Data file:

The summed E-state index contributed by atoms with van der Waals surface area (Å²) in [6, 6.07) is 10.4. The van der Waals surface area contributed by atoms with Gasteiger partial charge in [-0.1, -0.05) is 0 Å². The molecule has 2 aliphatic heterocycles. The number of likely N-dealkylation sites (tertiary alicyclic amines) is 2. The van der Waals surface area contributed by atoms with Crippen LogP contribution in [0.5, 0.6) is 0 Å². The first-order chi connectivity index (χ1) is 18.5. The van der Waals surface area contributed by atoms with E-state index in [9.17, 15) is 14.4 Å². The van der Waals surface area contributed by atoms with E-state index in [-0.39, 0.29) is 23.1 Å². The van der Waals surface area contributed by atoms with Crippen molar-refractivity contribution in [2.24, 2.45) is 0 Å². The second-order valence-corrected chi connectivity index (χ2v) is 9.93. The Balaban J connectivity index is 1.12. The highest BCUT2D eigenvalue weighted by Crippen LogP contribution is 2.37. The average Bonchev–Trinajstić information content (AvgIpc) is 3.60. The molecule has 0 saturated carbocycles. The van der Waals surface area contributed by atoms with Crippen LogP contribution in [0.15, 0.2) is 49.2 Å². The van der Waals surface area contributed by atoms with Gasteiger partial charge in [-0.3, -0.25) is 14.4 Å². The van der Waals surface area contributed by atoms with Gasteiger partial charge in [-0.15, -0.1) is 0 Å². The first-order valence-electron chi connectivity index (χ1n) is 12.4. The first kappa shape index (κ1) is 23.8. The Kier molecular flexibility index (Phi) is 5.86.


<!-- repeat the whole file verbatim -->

The summed E-state index contributed by atoms with van der Waals surface area (Å²) in [6, 6.07) is 10.4. The van der Waals surface area contributed by atoms with Gasteiger partial charge in [-0.1, -0.05) is 0 Å². The molecule has 2 aliphatic heterocycles. The number of likely N-dealkylation sites (tertiary alicyclic amines) is 2. The van der Waals surface area contributed by atoms with Crippen LogP contribution in [0.5, 0.6) is 0 Å². The first-order chi connectivity index (χ1) is 18.5. The van der Waals surface area contributed by atoms with E-state index in [9.17, 15) is 14.4 Å². The van der Waals surface area contributed by atoms with E-state index in [-0.39, 0.29) is 23.1 Å². The van der Waals surface area contributed by atoms with Crippen molar-refractivity contribution in [2.24, 2.45) is 0 Å². The second-order valence-corrected chi connectivity index (χ2v) is 9.93. The Balaban J connectivity index is 1.12. The highest BCUT2D eigenvalue weighted by Crippen LogP contribution is 2.37. The average Bonchev–Trinajstić information content (AvgIpc) is 3.60. The molecule has 0 saturated carbocycles. The van der Waals surface area contributed by atoms with Crippen LogP contribution in [0.15, 0.2) is 49.2 Å². The van der Waals surface area contributed by atoms with Gasteiger partial charge in [-0.3, -0.25) is 14.4 Å². The van der Waals surface area contributed by atoms with Gasteiger partial charge in [-0.15, -0.1) is 0 Å². The first-order valence-electron chi connectivity index (χ1n) is 12.4. The first kappa shape index (κ1) is 23.8. The Kier molecular flexibility index (Phi) is 5.86.